Questions had already been raised about the honesty of this ostensibly very ordinary man who took excessive amounts of sick leave so that he could devote time to his extracurricular activities. His long and creative list of excuses included the claim that he suffered from chronic kidney problems. Even worse, on one occasion he cruelly lied that his young son Adrian was seriously ill and receiving treatment at Great Ormond Street Hospital. This prompted sympathetic colleagues to arrange for flowers to be delivered to the hospital only for their kindness to be repaid with the discovery that no child of that name was at the hospital.
Serious suspicions escalated when a senior McGraw Hill executive watched television coverage of a British GT Championship race on Channel 4. He was astonished to spot one of the company’s employees being interviewed about racing what the commentator had described as ‘a million-dollar car’ in a sport that he correctly assumed was beyond the means of an accountant on an annual salary of £51,000. After internal investigations soon revealed two unauthorised payments, a more extensive audit was instigated with Ernst & Young, the accountancy firm, and this uncovered 15 more illegal transactions made by Munroe, ranging from £46,400 to £549,300.
It was while Munroe was away on a two-week family holiday in Spain that his life of subterfuge began to unravel. In subsequent interviews with Thames Valley Police, he admitted all the charges of fraud, saying that he did it because he was ‘disillusioned with his job’ and wanted to ‘step up’. He said that he fully recognised that his job had put him in a position where it was easy to take advantage. Initially, he said, he had simply intended to use the stolen money to fund a lavish personal lifestyle, which included buying an expensive Rolex watch, before his greed escalated and he progressed to buying expensive sportscars. With it all seeming so easy, the regularity with which he sent phoney invoices to his employers spiralled out of control.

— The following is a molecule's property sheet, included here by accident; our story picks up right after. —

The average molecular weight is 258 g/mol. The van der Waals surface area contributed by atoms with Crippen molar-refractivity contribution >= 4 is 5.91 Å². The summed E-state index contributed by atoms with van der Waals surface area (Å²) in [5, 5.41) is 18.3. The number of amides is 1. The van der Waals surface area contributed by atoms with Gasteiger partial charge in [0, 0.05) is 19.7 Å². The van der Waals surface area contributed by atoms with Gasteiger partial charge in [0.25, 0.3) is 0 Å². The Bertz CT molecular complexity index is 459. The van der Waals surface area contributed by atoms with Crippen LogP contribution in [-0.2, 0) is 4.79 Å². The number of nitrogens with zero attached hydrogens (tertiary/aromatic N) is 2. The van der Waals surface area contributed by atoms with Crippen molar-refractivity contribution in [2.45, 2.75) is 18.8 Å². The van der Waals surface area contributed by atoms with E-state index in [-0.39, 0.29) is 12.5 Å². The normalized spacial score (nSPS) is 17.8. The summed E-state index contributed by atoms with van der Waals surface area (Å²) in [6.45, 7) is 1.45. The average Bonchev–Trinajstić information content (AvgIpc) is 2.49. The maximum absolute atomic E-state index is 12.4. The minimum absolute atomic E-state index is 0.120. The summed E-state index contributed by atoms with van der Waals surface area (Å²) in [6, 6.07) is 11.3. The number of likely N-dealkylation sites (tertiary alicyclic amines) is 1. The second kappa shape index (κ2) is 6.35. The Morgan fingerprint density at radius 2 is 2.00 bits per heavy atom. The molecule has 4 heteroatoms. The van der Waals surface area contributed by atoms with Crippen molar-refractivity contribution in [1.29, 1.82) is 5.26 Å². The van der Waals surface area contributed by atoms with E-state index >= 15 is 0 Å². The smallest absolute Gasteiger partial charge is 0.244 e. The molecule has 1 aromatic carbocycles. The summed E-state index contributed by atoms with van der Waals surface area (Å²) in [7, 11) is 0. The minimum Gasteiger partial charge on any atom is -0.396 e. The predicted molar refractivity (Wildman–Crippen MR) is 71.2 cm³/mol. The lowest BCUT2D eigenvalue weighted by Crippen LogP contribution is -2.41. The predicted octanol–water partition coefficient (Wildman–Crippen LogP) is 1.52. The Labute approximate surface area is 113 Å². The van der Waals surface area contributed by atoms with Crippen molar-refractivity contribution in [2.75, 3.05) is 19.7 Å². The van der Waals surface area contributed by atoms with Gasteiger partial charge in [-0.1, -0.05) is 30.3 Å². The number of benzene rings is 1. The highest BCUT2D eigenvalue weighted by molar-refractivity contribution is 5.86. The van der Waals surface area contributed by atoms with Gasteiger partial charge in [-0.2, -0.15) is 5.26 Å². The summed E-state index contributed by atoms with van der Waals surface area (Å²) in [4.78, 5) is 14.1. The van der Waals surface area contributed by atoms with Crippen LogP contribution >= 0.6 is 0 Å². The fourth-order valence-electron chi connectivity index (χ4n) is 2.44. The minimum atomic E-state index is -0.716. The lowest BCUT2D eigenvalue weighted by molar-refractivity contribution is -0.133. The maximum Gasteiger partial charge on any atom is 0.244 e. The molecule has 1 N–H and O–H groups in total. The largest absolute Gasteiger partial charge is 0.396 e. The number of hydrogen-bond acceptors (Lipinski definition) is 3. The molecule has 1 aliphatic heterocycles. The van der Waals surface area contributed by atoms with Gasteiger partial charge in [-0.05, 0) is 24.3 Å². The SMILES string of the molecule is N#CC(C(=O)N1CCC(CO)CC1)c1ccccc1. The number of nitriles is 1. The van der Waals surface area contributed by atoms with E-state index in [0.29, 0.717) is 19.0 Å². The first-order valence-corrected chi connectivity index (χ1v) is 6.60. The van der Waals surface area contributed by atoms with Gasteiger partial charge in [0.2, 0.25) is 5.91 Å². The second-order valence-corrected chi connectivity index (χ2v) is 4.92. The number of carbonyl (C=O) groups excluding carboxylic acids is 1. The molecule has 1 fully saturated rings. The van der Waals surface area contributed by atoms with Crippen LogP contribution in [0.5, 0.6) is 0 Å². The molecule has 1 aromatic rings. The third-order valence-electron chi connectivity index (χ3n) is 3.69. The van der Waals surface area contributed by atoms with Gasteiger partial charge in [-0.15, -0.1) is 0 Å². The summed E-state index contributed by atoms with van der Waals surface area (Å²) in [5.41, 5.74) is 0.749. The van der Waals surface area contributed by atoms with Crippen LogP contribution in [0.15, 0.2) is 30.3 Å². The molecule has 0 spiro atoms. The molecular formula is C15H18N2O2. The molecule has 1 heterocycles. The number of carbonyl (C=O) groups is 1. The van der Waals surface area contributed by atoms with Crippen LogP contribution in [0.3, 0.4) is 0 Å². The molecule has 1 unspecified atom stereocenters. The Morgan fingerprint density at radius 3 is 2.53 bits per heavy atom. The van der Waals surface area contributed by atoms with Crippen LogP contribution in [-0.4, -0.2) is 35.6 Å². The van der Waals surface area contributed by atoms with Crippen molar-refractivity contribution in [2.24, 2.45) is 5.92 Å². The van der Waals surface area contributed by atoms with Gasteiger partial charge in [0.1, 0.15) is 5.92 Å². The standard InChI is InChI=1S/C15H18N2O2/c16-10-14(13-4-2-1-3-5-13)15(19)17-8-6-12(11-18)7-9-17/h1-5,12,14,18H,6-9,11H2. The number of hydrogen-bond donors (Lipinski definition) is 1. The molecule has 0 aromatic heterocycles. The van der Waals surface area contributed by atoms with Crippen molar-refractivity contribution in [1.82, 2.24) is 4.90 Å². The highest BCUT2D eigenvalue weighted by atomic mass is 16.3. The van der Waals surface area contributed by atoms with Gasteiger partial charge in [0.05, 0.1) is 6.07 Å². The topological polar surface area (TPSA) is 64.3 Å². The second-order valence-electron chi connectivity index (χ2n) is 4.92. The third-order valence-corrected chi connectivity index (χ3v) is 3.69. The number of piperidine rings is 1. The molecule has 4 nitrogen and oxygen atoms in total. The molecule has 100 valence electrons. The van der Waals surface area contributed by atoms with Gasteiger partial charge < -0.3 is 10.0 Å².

When Munroe appeared at Reading Crown Court in September 2000, the prosecution stated that he had used the stolen money to buy lots of cars as well as to fund the racing team. Besides the cars already mentioned — the two Ferraris and the two McLarens — his fleet of road cars included three Aston Martins, three Mercedes and a Ferrari 550 Maranello. He had also acquired two important historic racing cars, an ex-Gerhard Berger Benetton Formula 1 car and a Silk Cut-liveried Jaguar XJR Le Mans car. He certainly had good automotive taste.
‘The whole of this enterprise was funded by unauthorised payments by McGraw Hill,’ said Sally Howells for the prosecution. ‘As the director of accounting he was responsible for the management of the payment system and had detailed knowledge of the payment process.’ Munroe was jailed for five years after he admitted 17 charges of transfer by deception and three of procuring the execution of a valuable security. During a four-year period he stole £2,885,722, of which it was calculated that no more than £830,000 would be recoverable for his employer. In defence of his 36-year-old client, Peter Warne told the court: ‘Munroe describes himself, or his creation, as “a monster which he could not stop”. He appears to have gained an immense adrenalin rush from what was, in effect, a double life. He became wracked with guilt, wretched.’ Judge Josh Lait was not sympathetic and said when summing up: ‘This was a serious and continued breach of trust carried out over a substantial period, executed by false documentation.’